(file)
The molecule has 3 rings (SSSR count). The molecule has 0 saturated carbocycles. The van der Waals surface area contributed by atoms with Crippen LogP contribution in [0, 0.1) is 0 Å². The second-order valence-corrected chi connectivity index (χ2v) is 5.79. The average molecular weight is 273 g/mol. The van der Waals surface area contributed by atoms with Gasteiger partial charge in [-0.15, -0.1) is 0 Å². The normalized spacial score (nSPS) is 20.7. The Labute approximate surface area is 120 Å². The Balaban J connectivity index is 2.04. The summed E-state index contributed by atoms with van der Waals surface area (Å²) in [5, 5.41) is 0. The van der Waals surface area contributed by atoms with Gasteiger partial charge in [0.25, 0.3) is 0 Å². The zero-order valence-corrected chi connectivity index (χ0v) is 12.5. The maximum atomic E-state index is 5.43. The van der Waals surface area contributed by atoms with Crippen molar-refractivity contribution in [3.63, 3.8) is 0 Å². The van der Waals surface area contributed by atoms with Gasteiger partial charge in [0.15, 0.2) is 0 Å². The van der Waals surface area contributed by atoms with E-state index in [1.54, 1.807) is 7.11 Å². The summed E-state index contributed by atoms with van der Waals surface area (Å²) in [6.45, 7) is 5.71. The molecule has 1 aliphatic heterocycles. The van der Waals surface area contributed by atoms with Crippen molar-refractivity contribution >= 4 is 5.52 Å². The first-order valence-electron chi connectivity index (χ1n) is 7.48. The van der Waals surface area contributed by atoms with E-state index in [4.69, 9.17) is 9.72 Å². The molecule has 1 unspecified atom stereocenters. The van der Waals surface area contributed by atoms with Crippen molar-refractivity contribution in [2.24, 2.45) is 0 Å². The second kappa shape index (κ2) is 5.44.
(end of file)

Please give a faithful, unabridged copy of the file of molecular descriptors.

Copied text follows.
The molecule has 3 rings (SSSR count). The molecule has 0 saturated carbocycles. The van der Waals surface area contributed by atoms with Crippen LogP contribution in [0, 0.1) is 0 Å². The second-order valence-corrected chi connectivity index (χ2v) is 5.79. The average molecular weight is 273 g/mol. The van der Waals surface area contributed by atoms with Gasteiger partial charge in [-0.15, -0.1) is 0 Å². The normalized spacial score (nSPS) is 20.7. The Labute approximate surface area is 120 Å². The Balaban J connectivity index is 2.04. The summed E-state index contributed by atoms with van der Waals surface area (Å²) in [5, 5.41) is 0. The van der Waals surface area contributed by atoms with Gasteiger partial charge in [0.25, 0.3) is 0 Å². The zero-order valence-corrected chi connectivity index (χ0v) is 12.5. The maximum atomic E-state index is 5.43. The van der Waals surface area contributed by atoms with Crippen molar-refractivity contribution in [3.63, 3.8) is 0 Å². The van der Waals surface area contributed by atoms with Gasteiger partial charge in [0.15, 0.2) is 0 Å². The van der Waals surface area contributed by atoms with E-state index in [1.54, 1.807) is 7.11 Å². The summed E-state index contributed by atoms with van der Waals surface area (Å²) in [6.45, 7) is 5.71. The molecule has 1 aliphatic heterocycles. The van der Waals surface area contributed by atoms with Crippen molar-refractivity contribution >= 4 is 5.52 Å². The first-order valence-electron chi connectivity index (χ1n) is 7.48. The van der Waals surface area contributed by atoms with E-state index in [4.69, 9.17) is 9.72 Å². The molecule has 1 unspecified atom stereocenters. The van der Waals surface area contributed by atoms with Crippen molar-refractivity contribution in [2.24, 2.45) is 0 Å². The second kappa shape index (κ2) is 5.44.